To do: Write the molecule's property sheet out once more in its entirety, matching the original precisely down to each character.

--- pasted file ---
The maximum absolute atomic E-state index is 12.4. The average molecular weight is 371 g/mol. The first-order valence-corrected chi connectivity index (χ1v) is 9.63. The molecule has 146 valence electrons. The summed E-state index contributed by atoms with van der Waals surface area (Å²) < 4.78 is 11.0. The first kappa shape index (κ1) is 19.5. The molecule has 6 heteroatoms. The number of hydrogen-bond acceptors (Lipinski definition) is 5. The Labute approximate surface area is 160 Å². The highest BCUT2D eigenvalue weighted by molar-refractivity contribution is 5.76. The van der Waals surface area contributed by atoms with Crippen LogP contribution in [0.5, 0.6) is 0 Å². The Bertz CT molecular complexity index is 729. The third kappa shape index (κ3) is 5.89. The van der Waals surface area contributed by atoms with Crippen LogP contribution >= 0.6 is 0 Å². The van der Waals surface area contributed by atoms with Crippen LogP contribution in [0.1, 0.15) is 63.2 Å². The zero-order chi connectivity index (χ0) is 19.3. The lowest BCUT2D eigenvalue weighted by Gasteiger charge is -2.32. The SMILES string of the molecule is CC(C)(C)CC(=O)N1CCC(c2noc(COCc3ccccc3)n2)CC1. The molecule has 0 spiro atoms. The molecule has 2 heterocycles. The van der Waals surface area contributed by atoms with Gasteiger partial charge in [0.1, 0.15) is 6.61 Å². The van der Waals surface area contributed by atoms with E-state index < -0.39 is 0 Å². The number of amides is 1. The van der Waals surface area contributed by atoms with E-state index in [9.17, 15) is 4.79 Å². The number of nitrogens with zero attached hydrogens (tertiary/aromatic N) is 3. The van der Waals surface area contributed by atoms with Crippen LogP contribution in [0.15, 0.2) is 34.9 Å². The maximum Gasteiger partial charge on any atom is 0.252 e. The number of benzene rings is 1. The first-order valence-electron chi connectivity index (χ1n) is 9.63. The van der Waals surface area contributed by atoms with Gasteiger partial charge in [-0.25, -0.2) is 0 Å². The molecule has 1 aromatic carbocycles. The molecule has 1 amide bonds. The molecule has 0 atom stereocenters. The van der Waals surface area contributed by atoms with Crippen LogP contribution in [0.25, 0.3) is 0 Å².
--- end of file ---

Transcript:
The maximum absolute atomic E-state index is 12.4. The average molecular weight is 371 g/mol. The first-order valence-corrected chi connectivity index (χ1v) is 9.63. The molecule has 146 valence electrons. The summed E-state index contributed by atoms with van der Waals surface area (Å²) < 4.78 is 11.0. The first kappa shape index (κ1) is 19.5. The molecule has 6 heteroatoms. The number of hydrogen-bond acceptors (Lipinski definition) is 5. The Labute approximate surface area is 160 Å². The highest BCUT2D eigenvalue weighted by molar-refractivity contribution is 5.76. The van der Waals surface area contributed by atoms with Crippen LogP contribution in [0.5, 0.6) is 0 Å². The Bertz CT molecular complexity index is 729. The third kappa shape index (κ3) is 5.89. The van der Waals surface area contributed by atoms with Crippen LogP contribution >= 0.6 is 0 Å². The van der Waals surface area contributed by atoms with Crippen LogP contribution in [0.1, 0.15) is 63.2 Å². The zero-order chi connectivity index (χ0) is 19.3. The lowest BCUT2D eigenvalue weighted by Gasteiger charge is -2.32. The SMILES string of the molecule is CC(C)(C)CC(=O)N1CCC(c2noc(COCc3ccccc3)n2)CC1. The molecule has 0 spiro atoms. The molecule has 2 heterocycles. The van der Waals surface area contributed by atoms with Gasteiger partial charge in [0.1, 0.15) is 6.61 Å². The van der Waals surface area contributed by atoms with E-state index < -0.39 is 0 Å². The number of amides is 1. The van der Waals surface area contributed by atoms with E-state index in [9.17, 15) is 4.79 Å². The number of nitrogens with zero attached hydrogens (tertiary/aromatic N) is 3. The van der Waals surface area contributed by atoms with Crippen LogP contribution in [0.15, 0.2) is 34.9 Å². The maximum Gasteiger partial charge on any atom is 0.252 e. The number of benzene rings is 1. The first-order valence-electron chi connectivity index (χ1n) is 9.63. The van der Waals surface area contributed by atoms with Gasteiger partial charge in [-0.25, -0.2) is 0 Å². The molecule has 1 aromatic carbocycles. The molecule has 1 amide bonds. The molecule has 0 atom stereocenters. The van der Waals surface area contributed by atoms with Crippen LogP contribution in [0.25, 0.3) is 0 Å².